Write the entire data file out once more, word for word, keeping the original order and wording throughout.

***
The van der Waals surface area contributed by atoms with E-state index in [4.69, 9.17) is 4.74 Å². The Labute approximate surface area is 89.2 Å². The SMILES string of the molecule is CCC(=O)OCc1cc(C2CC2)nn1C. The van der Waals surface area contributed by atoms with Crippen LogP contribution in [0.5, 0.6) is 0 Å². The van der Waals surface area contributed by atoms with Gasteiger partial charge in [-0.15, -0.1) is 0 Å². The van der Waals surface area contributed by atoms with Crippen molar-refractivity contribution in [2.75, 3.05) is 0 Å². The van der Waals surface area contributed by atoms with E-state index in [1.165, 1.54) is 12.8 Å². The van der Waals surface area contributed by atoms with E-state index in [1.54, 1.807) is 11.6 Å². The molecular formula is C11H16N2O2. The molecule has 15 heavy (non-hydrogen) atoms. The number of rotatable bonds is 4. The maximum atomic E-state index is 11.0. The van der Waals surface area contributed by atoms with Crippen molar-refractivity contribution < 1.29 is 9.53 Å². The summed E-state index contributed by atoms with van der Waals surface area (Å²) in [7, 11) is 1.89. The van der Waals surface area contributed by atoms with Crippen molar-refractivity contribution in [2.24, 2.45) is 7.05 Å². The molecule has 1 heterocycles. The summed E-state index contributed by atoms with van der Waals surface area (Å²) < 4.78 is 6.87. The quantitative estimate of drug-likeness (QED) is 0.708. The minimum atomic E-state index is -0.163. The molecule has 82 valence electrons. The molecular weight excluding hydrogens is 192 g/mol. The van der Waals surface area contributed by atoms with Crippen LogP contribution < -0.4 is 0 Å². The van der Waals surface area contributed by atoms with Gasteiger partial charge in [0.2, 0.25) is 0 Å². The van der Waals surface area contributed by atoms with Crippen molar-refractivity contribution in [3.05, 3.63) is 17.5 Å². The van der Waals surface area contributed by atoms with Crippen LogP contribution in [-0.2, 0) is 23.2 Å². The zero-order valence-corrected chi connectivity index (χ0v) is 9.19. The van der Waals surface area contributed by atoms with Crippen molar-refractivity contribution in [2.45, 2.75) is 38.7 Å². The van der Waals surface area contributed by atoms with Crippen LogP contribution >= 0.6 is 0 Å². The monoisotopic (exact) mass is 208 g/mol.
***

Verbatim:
The van der Waals surface area contributed by atoms with E-state index in [4.69, 9.17) is 4.74 Å². The Labute approximate surface area is 89.2 Å². The SMILES string of the molecule is CCC(=O)OCc1cc(C2CC2)nn1C. The van der Waals surface area contributed by atoms with Crippen LogP contribution in [0.5, 0.6) is 0 Å². The van der Waals surface area contributed by atoms with Gasteiger partial charge in [-0.15, -0.1) is 0 Å². The van der Waals surface area contributed by atoms with Crippen molar-refractivity contribution in [2.75, 3.05) is 0 Å². The van der Waals surface area contributed by atoms with E-state index in [1.165, 1.54) is 12.8 Å². The van der Waals surface area contributed by atoms with E-state index in [1.54, 1.807) is 11.6 Å². The molecular formula is C11H16N2O2. The molecule has 15 heavy (non-hydrogen) atoms. The number of rotatable bonds is 4. The maximum atomic E-state index is 11.0. The van der Waals surface area contributed by atoms with Crippen molar-refractivity contribution < 1.29 is 9.53 Å². The summed E-state index contributed by atoms with van der Waals surface area (Å²) in [7, 11) is 1.89. The van der Waals surface area contributed by atoms with Crippen molar-refractivity contribution in [2.24, 2.45) is 7.05 Å². The molecule has 1 heterocycles. The summed E-state index contributed by atoms with van der Waals surface area (Å²) < 4.78 is 6.87. The quantitative estimate of drug-likeness (QED) is 0.708. The minimum atomic E-state index is -0.163. The molecule has 82 valence electrons. The molecular weight excluding hydrogens is 192 g/mol. The van der Waals surface area contributed by atoms with Crippen LogP contribution < -0.4 is 0 Å². The van der Waals surface area contributed by atoms with Gasteiger partial charge in [0.2, 0.25) is 0 Å². The van der Waals surface area contributed by atoms with Crippen molar-refractivity contribution in [3.05, 3.63) is 17.5 Å². The van der Waals surface area contributed by atoms with Crippen LogP contribution in [-0.2, 0) is 23.2 Å². The zero-order valence-corrected chi connectivity index (χ0v) is 9.19. The van der Waals surface area contributed by atoms with Crippen molar-refractivity contribution in [2.45, 2.75) is 38.7 Å². The van der Waals surface area contributed by atoms with Crippen LogP contribution >= 0.6 is 0 Å². The monoisotopic (exact) mass is 208 g/mol.